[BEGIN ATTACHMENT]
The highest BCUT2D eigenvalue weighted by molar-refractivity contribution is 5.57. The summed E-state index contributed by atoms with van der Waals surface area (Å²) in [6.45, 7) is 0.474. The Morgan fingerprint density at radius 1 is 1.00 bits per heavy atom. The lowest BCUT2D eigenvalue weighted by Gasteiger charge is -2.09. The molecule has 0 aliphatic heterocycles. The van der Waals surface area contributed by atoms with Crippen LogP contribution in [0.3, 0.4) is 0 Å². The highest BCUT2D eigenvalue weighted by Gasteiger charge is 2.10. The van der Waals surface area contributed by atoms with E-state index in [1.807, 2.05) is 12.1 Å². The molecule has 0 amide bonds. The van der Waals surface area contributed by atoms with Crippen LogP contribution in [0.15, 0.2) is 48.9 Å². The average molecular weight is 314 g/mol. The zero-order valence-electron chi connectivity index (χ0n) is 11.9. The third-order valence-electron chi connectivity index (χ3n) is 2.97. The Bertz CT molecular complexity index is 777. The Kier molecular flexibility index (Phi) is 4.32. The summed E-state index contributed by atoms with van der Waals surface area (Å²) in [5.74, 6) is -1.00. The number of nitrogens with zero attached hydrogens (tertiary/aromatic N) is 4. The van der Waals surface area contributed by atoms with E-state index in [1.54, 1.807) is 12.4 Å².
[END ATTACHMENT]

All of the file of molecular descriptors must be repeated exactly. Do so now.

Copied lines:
The highest BCUT2D eigenvalue weighted by molar-refractivity contribution is 5.57. The summed E-state index contributed by atoms with van der Waals surface area (Å²) in [6.45, 7) is 0.474. The Morgan fingerprint density at radius 1 is 1.00 bits per heavy atom. The lowest BCUT2D eigenvalue weighted by Gasteiger charge is -2.09. The molecule has 0 aliphatic heterocycles. The van der Waals surface area contributed by atoms with Crippen LogP contribution in [0.3, 0.4) is 0 Å². The highest BCUT2D eigenvalue weighted by Gasteiger charge is 2.10. The van der Waals surface area contributed by atoms with E-state index in [1.807, 2.05) is 12.1 Å². The molecule has 0 amide bonds. The van der Waals surface area contributed by atoms with Crippen LogP contribution in [0.15, 0.2) is 48.9 Å². The average molecular weight is 314 g/mol. The zero-order valence-electron chi connectivity index (χ0n) is 11.9. The third-order valence-electron chi connectivity index (χ3n) is 2.97. The Bertz CT molecular complexity index is 777. The Kier molecular flexibility index (Phi) is 4.32. The summed E-state index contributed by atoms with van der Waals surface area (Å²) in [5.74, 6) is -1.00. The number of nitrogens with zero attached hydrogens (tertiary/aromatic N) is 4. The van der Waals surface area contributed by atoms with E-state index in [1.54, 1.807) is 12.4 Å².